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Old December 15th, 2013, 12:53 PM   #21

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The Romans, throughout their history were focused on warfare and conquest, ever expanding their empire. Their technology focused pragmatically on the needs of their empire: aquaducts, roads, siege equipment etc.

One Roman writer remarked that while other civilizations might excel in arts, architecture and literature, Rome excels in governance. (I think it was Virgil but I failed to find the exact quote.)
Roman Self-Image
“Others will cast their breathing figures more tenderly in bronze,
and bring more lifelike portraits out of marble…
“Roman, remember by your strength to rule earth’s peoples –
for your arts are to be these: to pacify, to impose the rule of law,
to spare the conquered, battle down the proud.”

Vergil, Aeneid, 6.1145-47, 1151-1154

The Latin poet Vergil (70-19 BCE) used the earlier Greek source of Homer's Illiad. The Greek hero Achilles was substituted with the Roman hero Aeneas. The Romans were good at imitation, and these changes were being effected by the rise of the Roman military machine and the dominance of a new Roman world order.

The shield of Aeneas and the shield of Achilles
"...we see a striking difference between the Homeric shield of Achilles and the Vergilian shield of Aeneas. Homer's shield is a generic image of Greek life, the life to which Achilles will never return. On the other hand, the shield of Aeneas portrays the history of Rome, complete with the Battle of Actium in its center. This kind of specificity is a particularly Roman habit..."
Roman Myth Author(s): Judith De Luce Source: The Classical World, Vol. 98, No. 2 (Winter, 2005), pp. 202-205 JSTOR: An Error Occurred Setting Your User Cookie

Another article, READING AENEAS’ SHIELD by John L. Penwill (available at classics-archaeology.unimelb.edu.auCAVirisvolume18penwill.p df) at page 38 sets out a comparitive tabulation between Achilles’ shield (Iliad 18.483-608) and Aeneas’ shield (Aeneid 8.626-728) before making the following summary points:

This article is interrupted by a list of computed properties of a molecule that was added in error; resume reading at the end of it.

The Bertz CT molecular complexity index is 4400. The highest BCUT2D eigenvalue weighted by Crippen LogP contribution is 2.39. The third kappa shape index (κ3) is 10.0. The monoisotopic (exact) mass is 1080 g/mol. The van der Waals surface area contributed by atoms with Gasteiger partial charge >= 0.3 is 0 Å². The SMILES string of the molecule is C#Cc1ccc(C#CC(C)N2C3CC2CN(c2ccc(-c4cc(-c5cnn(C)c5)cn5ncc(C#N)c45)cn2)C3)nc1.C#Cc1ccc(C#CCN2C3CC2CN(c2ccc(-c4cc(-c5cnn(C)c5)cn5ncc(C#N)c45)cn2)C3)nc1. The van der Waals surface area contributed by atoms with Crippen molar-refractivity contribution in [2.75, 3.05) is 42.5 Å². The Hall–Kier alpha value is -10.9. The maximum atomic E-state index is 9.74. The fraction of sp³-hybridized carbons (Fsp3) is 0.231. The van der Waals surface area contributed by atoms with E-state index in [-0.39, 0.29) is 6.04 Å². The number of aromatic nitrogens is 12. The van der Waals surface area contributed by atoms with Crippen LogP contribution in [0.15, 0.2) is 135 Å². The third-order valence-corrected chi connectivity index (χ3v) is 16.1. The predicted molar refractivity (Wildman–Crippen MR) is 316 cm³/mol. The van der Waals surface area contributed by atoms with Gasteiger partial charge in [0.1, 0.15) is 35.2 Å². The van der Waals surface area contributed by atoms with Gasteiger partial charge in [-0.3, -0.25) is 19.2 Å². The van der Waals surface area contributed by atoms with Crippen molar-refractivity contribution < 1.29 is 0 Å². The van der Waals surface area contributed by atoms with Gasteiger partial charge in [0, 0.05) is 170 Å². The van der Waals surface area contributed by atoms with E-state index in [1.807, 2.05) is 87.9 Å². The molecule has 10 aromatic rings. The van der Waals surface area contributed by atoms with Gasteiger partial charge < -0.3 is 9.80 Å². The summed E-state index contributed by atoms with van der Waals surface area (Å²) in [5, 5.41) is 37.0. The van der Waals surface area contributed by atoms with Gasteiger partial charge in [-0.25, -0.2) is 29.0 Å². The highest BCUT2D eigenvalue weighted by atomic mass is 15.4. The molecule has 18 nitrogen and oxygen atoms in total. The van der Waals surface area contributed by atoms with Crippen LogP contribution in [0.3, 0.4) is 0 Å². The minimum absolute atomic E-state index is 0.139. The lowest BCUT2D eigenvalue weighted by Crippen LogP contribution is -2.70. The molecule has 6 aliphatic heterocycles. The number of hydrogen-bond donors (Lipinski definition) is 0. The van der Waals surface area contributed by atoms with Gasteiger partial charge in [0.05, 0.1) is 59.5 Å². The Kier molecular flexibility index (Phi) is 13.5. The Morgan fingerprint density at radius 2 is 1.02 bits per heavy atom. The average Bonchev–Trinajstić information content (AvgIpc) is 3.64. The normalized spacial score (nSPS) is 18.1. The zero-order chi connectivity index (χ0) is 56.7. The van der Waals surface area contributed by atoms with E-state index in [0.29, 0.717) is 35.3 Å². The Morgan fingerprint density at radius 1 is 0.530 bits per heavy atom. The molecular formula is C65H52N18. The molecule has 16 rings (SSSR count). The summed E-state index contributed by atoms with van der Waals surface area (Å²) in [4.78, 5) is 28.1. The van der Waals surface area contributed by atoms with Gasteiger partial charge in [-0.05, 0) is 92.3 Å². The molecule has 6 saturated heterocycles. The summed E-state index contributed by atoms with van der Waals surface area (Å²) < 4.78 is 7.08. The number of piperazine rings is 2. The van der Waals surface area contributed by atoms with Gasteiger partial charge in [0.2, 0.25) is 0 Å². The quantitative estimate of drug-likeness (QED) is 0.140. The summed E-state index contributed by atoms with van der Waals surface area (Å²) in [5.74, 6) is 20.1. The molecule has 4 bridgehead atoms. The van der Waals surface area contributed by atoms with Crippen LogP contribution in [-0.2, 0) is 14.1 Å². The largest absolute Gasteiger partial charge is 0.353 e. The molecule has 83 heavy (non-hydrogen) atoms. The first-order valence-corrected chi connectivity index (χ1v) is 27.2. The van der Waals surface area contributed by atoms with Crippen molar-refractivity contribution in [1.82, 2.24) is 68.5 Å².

The question of why Virgil has reversed Homer’s ordering of the three central elements I shall leave aside for the moment. First let us look briefly at how Virgil has modified Homer’s content. To begin with the obvious: where Homer is synchronic, Virgil is diachronic; where Homer is generic, Virgil is specific; where Homer describes the shield as Hephaistos makes it, Virgil describes it as the recipient reads it; Homer’s description evokes the present, Virgil’s the future; Homer’s is of the world that Achilles has abandoned, Virgil’s of one that Aeneas will embrace (however uncomprehendingly), the end towards which his mission is directed. Both describe a world as perceived and given form by a divine craftsman. Homer gives us a universal picture beginning with the elements earth, air, water, and fire (earth, sky, sea, sun/moon/stars), rimmed at the end by the river Okeanos, and focuses on the whole range of human activity that takes place within this cosmic framework. For Virgil, the generic city has become Rome, the generic war the Battle of Actium, the generic peace the pax Augusta, the generic scenes scenes from Roman history. The radical change to Homer’s description under- scores the reality of Rome’s world-domination and the new world order: the only significant events are those of Roman history, the culmination of that history is Actium and the estab- lishment of the Augustan regime, nothing confines or defines this world other than Rome it- self. Thus it is that in place of Homer’s fixed rim of Okeanos we have the (ever-expanding) boundaries of empire, no longer described as running round the edge of the shield but as part of the world that Augustus contemplates from his seat in the temple of Apollo, a world in which there is nothing that is not Roman.